A version of the phenomenon could be found several years ago, among the fans of Nemo's Almanac, an annual literary competition that's been going for 120 years. The Almanac is a booklet of 12 pages, one for each month of the year, on each of which are six anonymous quotations. Contestants must identify from which novel, play, poem, autobiography, essay or letter collection the quotations come, to win a modest prize. They have a year to track them down. Long-term Nemaniacs (as they're known) will tell you how fiendishly difficult it is. You need a well-stocked memory, a comprehensive library, and access to many others. Three months into your researches (which involve consulting bookish friends, like a cop with a "missing persons" snapshot in their hand), you'll be tearing your hair out. Some players get in touch with each other and play swapsies – "I've tracked down 4 October and will swap it for anything you've found in April" – but few ever get full marks.

Google changed everything. Not only could you identify two-dozen quotations by pressing a button. In 1998, CD-ROMs containing the whole canon of English letters were suddenly available. Forget the months spent in libraries, the tantalisation, the slow-cooked satisfaction of finding out. "A year from now," the Almanac's then-editor, Alan Hollinghurst, glumly predicted, "half the Almanac will be solvable in 10 minutes." He urged contestants to adopt a policy of "circumspect inaction", something akin to urging a heroin addict to ignore the phial of methadone an arm's length away.

It may seem perverse to complain about labour-saving devices; but sometimes, the labour from which they save us is more a treat than a trial. I remember how, in university days, I'd stay up half the night with three or four friends, talking about politics or poetry, flexing our muscles of argumentation. All these discussions seemed to climax at around 5am with an argument over a single statistic, or date, or historical incident, or line of verse. We had no mobile phones, no access to computers, no search engines, no AQA to settle things. We found ourselves arguing more vehemently than ever – and, decades later, it's the texture of these impassioned discussions that I remember most fondly. If we could have verified the crucial detail, the discussion would have stopped and we'd have gone to bed. The detail would have long disappeared from my memory. And the conversation would have lacked its unique flavour.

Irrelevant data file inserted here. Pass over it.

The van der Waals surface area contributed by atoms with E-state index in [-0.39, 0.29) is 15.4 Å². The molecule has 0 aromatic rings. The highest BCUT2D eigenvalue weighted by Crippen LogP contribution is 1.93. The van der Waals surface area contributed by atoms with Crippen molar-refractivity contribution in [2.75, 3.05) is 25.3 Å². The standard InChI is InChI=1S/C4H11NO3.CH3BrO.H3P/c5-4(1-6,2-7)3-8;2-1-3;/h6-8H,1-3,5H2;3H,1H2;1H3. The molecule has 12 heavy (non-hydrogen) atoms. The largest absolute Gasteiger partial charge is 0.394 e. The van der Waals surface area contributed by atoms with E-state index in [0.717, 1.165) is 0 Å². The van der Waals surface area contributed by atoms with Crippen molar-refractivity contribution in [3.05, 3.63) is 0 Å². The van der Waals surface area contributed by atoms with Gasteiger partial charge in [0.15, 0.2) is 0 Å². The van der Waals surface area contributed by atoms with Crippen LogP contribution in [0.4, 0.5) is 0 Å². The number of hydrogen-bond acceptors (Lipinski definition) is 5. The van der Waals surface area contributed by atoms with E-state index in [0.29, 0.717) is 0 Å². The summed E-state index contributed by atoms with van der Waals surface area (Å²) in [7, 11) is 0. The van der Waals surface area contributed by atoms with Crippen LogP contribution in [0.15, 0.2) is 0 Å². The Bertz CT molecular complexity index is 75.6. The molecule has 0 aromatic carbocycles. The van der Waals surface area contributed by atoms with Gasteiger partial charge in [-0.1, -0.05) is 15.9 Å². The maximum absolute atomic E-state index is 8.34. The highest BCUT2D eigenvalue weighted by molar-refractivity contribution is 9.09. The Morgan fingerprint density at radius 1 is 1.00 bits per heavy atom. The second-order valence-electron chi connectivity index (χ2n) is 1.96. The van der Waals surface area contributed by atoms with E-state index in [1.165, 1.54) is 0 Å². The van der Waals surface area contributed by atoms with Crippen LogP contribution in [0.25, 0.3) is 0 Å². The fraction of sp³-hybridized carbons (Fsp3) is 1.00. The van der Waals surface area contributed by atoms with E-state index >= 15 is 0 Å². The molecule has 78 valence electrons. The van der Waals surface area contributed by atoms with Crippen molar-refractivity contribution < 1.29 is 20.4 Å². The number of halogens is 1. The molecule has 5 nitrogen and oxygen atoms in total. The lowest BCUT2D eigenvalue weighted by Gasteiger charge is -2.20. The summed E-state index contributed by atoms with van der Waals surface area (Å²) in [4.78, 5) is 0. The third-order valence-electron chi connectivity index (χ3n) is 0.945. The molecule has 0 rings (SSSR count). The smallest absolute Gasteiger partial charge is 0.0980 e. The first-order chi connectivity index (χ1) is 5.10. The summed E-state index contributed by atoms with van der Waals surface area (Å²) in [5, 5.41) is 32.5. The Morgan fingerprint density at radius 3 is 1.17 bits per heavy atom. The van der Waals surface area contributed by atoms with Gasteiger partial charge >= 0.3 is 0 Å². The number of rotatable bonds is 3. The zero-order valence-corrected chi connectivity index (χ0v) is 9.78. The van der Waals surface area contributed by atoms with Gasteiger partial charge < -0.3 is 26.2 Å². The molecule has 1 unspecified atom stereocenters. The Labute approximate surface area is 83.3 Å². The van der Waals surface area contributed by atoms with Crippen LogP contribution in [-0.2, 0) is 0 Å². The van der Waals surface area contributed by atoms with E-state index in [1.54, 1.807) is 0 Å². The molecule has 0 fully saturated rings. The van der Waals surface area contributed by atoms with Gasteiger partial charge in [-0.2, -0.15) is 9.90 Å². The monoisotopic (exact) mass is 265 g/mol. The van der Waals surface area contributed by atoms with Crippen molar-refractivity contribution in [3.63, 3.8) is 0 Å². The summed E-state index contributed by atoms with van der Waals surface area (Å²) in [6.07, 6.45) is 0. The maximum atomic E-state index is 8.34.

Sometimes, not knowing the answer is a blessed state. Remember how crestfallen readers of The Hitchhiker's Guide to the Galaxy were, when the supercomputer Deep Thought, asked to find the "Ultimate Answer to the Ultimate Question of Life, the Universe and Everything", concluded (after seven and a half million years) that the answer was "42". (The Ultimate Question was, of course, "How many roads must a man walk down before you can call him a man?" from Dylan's "Blowin' in the Wind".) The Romantic poets, at least initially, rejected the explanations of science as crude and destructive. John Keats and Charles Lamb agreed, in 1817, that Isaac Newton had "destroyed all the poetry of the rainbow by reducing it to a prism". For the post-Enlightenment Parnassians, ignorance really was bliss.